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Issue Date:  February 22, 2008


The patience of God

In June 2007, Jesuit Fr. Leo J. O’Donovan, a frequent contributor to NCR, was asked by his former classmates to give the homily at a Mass celebrating their 50 years as Jesuits. The following is the text of that homily, reflecting on the jubilarians’ journey in religious life.


When yesterday we entered the Society of Jesus, my fellow jubilarians tell me, we were setting forth on a journey for which there were indeed words -- the love of God, the service of our fellow human beings, a vowed life in the church -- but only a fairly shallow grasp of what they might mean. Yesterday we were young, vigorous, some had great dreams, others cherished a blessed sense of duty, all sensed that somehow the life they gave to the esteemed Society of Jesus would also be found, truly, in that least society.

And now, suddenly, we are jubilarians. (Some are even septuagenarians and so glad to have this other, far more festive name to sport!) When we entered the novitiate during the presidency of Dwight D. Eisenhower, under the papacy of Pius XII, and with John Baptist Janssens as general superior of the Society of Jesus, order was a relative constant in our experience. Soon the constant became change. In our formative years our nation was shaken, for good and for ill, by the civil rights movement, the Vietnam War, Watergate. The Second Vatican Council, with roots, we learned, in the liturgical, patristic, theological and ethical scholarship of many Jesuits among others, convened in a miraculous rush of time between 1962 and 1965. New hope dawned for the church in the world, most of us thought, just when the world seemed most to need such a beacon. Within a decade, the journey on which we had embarked seemed to have mysteriously changed -- to have become, in fact, far more an adventure. We were invited to change, too, if we were really to live in the time we were being given.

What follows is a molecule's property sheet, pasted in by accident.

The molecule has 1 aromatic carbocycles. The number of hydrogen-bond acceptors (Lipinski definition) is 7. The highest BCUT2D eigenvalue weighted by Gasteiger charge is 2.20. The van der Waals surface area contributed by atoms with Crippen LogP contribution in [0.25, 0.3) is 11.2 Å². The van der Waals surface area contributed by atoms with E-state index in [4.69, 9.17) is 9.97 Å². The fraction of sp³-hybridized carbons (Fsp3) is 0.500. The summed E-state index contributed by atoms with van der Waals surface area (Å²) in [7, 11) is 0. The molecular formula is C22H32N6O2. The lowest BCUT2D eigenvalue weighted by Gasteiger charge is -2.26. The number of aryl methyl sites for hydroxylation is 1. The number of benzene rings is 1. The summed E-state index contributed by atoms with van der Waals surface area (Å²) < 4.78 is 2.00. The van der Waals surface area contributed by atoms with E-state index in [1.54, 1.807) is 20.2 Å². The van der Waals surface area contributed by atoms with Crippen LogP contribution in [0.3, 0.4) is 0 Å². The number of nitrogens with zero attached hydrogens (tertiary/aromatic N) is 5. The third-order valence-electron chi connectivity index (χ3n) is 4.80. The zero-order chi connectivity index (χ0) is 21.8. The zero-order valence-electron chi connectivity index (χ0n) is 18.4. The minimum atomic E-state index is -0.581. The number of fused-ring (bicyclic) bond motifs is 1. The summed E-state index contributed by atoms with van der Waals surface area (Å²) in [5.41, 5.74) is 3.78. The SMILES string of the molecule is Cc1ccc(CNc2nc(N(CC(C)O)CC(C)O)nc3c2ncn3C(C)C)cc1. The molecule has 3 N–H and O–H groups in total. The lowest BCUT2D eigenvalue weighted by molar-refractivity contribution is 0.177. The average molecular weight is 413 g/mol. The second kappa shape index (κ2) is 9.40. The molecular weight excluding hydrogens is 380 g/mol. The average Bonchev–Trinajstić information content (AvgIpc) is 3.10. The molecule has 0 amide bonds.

The God of time

Through it all there was this constant: the patience and fidelity of God. We wanted liturgical participation, social renewal, a newly intimate community life. Indeed, as the Society began remarkably to appropriate the aggiornamento of the council in its general congregations from the 31st onward, under the new and (I deeply believe) sainted leadership of Pedro Arrupe, we were called officially and authoritatively to recognize that a community of loved sinners can only be faithful if it seeks the unloved, stands with those who have been shunned, lives but also learns in solidarity with the poor.

How clumsily, how unrealistically, with what a rush we often sought our new goals -- and discovered that God, the Holy Mystery who is our absolute future, was patient with our straining time, was even taking it into God’s own life. (Some of us became aware of what can only be called God’s sense of humor before the human spectacle.) The love of neighbor which had seemed like the love of God, a moral imperative and recommended pattern of behavior, proved to be far more: the discovery of and entry into God’s own life. God was not just pleased if we could be healing, or encouraging, or messengers of justice. God was there, in the care and hope and justice, taking our time into God’s own.

For if God is eternal but also offers divine life and grace to a freely created world, then that world’s time and history, our time and history, becomes God’s time and history truly, too.

We had set off on a journey to a goal -- and discovered that we were already living in it. Through the patience of the Great Tutor we were learning that incarnation was specific to a certain time and place but also calls all time and space to union with it.

The God of suffering